Want to know the truth about Ben Affleck's gambling habits? Apparently, you just need to ask Ben Affleck.
In a no-holds-barred interview with Details magazine, the 42-year-old actor, along with his Gone Girl director David Fincher, opened up about the highly anticipated flick based on the best-selling book of the same name as well as the web of lies often spun by the media—a central theme in upcoming film to which the Oscar-winning actor can undoubtedly relate.
"I'm accustomed to all kinds of absurdity, so I expect that. No matter what," the Argo star tells the publication when asked if he felt weary taking on the role of Nick Dunne—who finds himself at the center of a media circus after he becomes a suspect in his wife's disappearance—due to the scrutiny that may possibly be placed on Affleck's own marriage to wife Jennifer Garner as he begins to make the press rounds. "So I know some people will react in a ridiculous way. And I'm just at a point now where it could have been about anything, it could have been about the most painful thing in my life—which this doesn't happen to be—but to me it's just all about the director. Who you work with...Are people going to ask me asinine questions, from the press? You just can't get away from that. I can promise you that will happen."
And while Affleck has years of experience shooting down those absurd press requests, he also knows when to set the record straight, opting to provide a refreshingly honest response when asked about the recent claim that the actor has been caught counting cards in casinos.
"That is a true story. I mean, that took place," he confessed. "I took some time to learn the game and became a decent blackjack player. And once I became decent, the casinos asked me not to play blackjack. I mean, the fact that being good at the game is against the rules at the casinos should tell you something about casinos."
Asked why he got so good at the game, the father of three replied, "I had always liked blackjack. I don't play any other games of chance. I don't bet on football games, and I don't gamble at all, really, outside of that. But I knew with blackjack that there's a way you can improve your odds. And so I started trying to learn. And then I just got to a point in my life where I'm like, 'If I'm going to do something, I'm going to try and do it really well.' It was sort of presented like I did something illegal. You know what I mean?"
As for the rumors that he was kicked out of the casinos? Affleck says that, unfortunately, those stories are only tabloid tales.
"I wish I could say they were afraid of me in every capacity, but they only said, 'No blackjack,'" he shared, adding "That would be awesome [if they threw me out]. 'Get him outta here! He's a magician!' Unfortunately, they just came up and said, 'We can't let you play blackjack. But we have other table games! We have Chinese poker!'"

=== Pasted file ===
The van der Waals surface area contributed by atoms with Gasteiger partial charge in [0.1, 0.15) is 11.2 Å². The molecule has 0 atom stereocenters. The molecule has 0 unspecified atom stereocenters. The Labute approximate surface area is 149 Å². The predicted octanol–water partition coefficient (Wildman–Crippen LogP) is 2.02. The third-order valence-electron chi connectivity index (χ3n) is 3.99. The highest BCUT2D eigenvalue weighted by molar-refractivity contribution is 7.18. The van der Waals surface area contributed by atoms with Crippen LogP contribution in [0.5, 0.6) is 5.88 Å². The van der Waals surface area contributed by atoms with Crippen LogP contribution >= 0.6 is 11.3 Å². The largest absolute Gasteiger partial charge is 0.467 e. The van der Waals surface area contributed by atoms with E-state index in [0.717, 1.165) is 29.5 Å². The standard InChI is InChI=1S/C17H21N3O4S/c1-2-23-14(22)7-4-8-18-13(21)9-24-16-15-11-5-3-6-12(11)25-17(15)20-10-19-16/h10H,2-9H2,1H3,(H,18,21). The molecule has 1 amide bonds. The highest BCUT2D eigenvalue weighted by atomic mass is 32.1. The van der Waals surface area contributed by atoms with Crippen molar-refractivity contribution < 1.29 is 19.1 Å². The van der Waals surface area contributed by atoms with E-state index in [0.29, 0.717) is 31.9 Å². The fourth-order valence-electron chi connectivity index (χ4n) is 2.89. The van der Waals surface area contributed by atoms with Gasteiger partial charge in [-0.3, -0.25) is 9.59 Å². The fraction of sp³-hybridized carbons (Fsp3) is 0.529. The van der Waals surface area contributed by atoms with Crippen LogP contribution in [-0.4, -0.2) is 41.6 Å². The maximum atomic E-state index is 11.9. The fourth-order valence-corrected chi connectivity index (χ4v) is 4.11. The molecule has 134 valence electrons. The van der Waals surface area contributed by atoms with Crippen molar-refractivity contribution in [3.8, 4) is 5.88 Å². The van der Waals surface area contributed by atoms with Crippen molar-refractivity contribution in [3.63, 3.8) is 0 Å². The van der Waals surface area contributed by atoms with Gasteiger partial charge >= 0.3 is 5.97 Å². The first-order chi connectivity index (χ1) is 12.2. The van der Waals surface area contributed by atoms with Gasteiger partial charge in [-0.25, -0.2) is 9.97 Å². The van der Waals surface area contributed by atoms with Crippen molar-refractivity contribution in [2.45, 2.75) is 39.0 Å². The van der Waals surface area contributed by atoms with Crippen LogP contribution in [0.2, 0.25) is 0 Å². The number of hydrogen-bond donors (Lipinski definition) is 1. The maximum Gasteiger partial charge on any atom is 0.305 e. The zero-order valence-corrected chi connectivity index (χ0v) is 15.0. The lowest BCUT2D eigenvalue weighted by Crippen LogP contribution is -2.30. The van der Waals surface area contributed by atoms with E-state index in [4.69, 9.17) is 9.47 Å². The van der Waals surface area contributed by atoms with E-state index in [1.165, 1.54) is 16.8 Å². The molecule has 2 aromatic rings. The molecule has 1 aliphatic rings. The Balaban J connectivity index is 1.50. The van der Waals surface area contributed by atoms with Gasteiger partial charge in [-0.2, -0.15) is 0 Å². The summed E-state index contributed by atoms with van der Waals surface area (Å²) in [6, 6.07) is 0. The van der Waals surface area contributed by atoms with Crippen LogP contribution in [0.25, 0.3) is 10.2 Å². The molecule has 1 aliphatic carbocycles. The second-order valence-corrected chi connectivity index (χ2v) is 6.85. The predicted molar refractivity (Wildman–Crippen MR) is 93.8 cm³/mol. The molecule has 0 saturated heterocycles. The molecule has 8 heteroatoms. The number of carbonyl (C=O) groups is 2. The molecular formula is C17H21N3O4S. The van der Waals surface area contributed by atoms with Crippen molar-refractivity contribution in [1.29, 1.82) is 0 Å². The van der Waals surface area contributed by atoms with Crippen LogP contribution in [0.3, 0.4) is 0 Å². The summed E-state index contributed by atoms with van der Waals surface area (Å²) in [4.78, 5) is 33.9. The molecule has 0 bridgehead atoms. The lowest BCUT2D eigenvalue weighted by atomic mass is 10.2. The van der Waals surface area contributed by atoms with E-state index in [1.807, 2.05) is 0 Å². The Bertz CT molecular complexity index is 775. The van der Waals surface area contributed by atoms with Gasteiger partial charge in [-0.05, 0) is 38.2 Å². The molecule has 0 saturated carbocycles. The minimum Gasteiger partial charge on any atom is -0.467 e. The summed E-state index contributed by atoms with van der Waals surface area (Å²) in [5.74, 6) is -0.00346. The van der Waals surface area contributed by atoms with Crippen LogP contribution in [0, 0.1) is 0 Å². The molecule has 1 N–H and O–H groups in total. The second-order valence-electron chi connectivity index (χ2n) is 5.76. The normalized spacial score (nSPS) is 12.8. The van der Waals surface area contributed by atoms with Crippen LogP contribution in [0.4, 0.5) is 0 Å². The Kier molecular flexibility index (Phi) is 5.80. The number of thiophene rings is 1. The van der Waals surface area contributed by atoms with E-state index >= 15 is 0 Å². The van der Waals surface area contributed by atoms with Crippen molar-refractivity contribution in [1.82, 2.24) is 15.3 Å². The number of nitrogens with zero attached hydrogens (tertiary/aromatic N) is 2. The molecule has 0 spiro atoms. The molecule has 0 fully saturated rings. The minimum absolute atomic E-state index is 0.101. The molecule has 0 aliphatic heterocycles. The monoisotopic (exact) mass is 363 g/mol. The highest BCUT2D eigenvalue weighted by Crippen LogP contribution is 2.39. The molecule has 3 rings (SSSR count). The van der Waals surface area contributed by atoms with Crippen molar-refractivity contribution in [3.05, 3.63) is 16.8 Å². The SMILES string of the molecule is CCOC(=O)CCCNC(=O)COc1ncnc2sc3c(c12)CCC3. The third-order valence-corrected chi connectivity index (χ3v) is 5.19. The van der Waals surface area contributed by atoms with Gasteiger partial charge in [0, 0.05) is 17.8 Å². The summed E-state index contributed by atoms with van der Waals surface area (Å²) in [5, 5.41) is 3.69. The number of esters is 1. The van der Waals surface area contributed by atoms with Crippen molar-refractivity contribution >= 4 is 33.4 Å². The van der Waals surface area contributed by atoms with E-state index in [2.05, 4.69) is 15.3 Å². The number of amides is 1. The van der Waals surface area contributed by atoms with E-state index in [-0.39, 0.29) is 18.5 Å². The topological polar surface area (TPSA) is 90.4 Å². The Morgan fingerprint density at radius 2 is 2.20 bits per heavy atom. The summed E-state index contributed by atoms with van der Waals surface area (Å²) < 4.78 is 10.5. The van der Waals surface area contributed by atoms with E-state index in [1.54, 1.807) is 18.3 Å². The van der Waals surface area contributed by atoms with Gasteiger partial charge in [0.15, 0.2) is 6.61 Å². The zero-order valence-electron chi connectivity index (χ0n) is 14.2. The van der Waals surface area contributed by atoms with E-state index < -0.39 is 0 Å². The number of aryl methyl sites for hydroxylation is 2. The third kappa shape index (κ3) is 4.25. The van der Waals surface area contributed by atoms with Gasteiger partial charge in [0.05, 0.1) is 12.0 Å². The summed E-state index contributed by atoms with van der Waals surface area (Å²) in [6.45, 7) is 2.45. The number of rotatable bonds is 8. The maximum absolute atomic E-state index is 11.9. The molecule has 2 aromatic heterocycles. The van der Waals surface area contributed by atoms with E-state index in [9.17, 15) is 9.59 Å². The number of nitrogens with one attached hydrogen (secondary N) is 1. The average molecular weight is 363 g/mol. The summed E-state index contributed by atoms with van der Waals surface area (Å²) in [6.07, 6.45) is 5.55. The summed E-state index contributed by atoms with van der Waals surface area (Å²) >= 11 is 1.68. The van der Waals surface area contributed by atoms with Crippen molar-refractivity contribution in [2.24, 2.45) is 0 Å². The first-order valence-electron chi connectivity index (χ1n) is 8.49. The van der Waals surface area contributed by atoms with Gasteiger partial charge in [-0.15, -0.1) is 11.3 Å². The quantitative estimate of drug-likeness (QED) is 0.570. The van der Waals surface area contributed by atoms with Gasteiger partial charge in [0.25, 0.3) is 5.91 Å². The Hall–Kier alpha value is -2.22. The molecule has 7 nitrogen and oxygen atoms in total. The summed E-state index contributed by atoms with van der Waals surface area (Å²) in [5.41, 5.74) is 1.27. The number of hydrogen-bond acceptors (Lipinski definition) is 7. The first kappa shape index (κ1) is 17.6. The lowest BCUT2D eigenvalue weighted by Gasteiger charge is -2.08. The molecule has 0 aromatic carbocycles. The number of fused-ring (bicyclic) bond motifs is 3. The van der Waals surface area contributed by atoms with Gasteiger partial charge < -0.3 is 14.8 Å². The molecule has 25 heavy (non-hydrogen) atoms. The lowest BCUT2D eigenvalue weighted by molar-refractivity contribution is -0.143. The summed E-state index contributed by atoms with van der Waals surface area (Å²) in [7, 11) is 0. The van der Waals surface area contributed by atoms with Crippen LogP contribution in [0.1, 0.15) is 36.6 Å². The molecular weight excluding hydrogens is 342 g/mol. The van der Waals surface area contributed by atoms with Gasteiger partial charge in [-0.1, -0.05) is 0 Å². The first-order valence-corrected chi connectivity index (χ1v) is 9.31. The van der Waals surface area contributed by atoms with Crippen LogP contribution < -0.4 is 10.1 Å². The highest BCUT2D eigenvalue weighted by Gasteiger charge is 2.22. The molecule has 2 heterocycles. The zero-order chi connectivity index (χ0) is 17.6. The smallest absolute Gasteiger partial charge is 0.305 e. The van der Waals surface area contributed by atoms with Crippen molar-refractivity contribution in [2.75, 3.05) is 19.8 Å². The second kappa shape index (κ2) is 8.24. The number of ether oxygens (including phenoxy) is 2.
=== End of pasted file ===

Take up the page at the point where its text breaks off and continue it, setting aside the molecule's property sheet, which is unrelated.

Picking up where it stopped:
Clearly, the Batman vs. Superman star isn't hesitant to chat about his supposed hush-hush habit in hopes of clarifying a few misconceived perceptions. "I get to correct the impression that there's something wrong with it or that it demonstrates some, like, compulsive activity. Usually, when you're a compulsive gambler, the casinos don't ask you to leave because you're beating them. You know?"
The author then cited one report which claimed Affleck look "disheveled and upset," causing the A-lister to mock the incessant media rumors.
"That's the thing: It's really hard for people to understand—it would be hard for me to understand—that people can freely write that s--t, almost completely fiction, and pass it off and run it. And you're going, like, 'I can't f--kin' believe this! Not only do they invite me over there, then they don't let me play, then they said I was, like, gambling, which also is not true, and then they said my hair was f--ked up. When will the indignities end?'"
However, rumors with regards to his family are an entirely different story as Affleck didn't hold back while slamming the false divorce reports that were supposedly tied to his gambling habits.
"See, that's tabloid s--t. That's all bulls--t," he said of the notion that his wife "can't take it anymore." "They completely lie. I mean, I can show you 10 articles of Star and OK!—those magazines feel totally comfortable absolutely fictionalizing every single element of the story. And there's nothing you can do about that. My only hope is that people with any common sense recognize that those stories are false. And, I don't know, there're worse stories..."
Still, Affleck's experience with the media circus has supplied him with the tools to play the charming, yet suspicious Nick Dunne.
"I did not want to entrust that character to somebody who doesn't understand what that [the tabloid media] is," Fincher told Details. "Nobody signs up for this. If you showed people how absurd this kind of attention is, they would never sign up to be a movie star. They would go, 'Thank you, but no thank you.' What's Nick Dunne's mechanism? His mechanism is, 'I want you to like me, and I will use my charm to disarm any situation that starts to feel uncomfortable for me.' And you had to have an actor who understands what a slippery slope that is."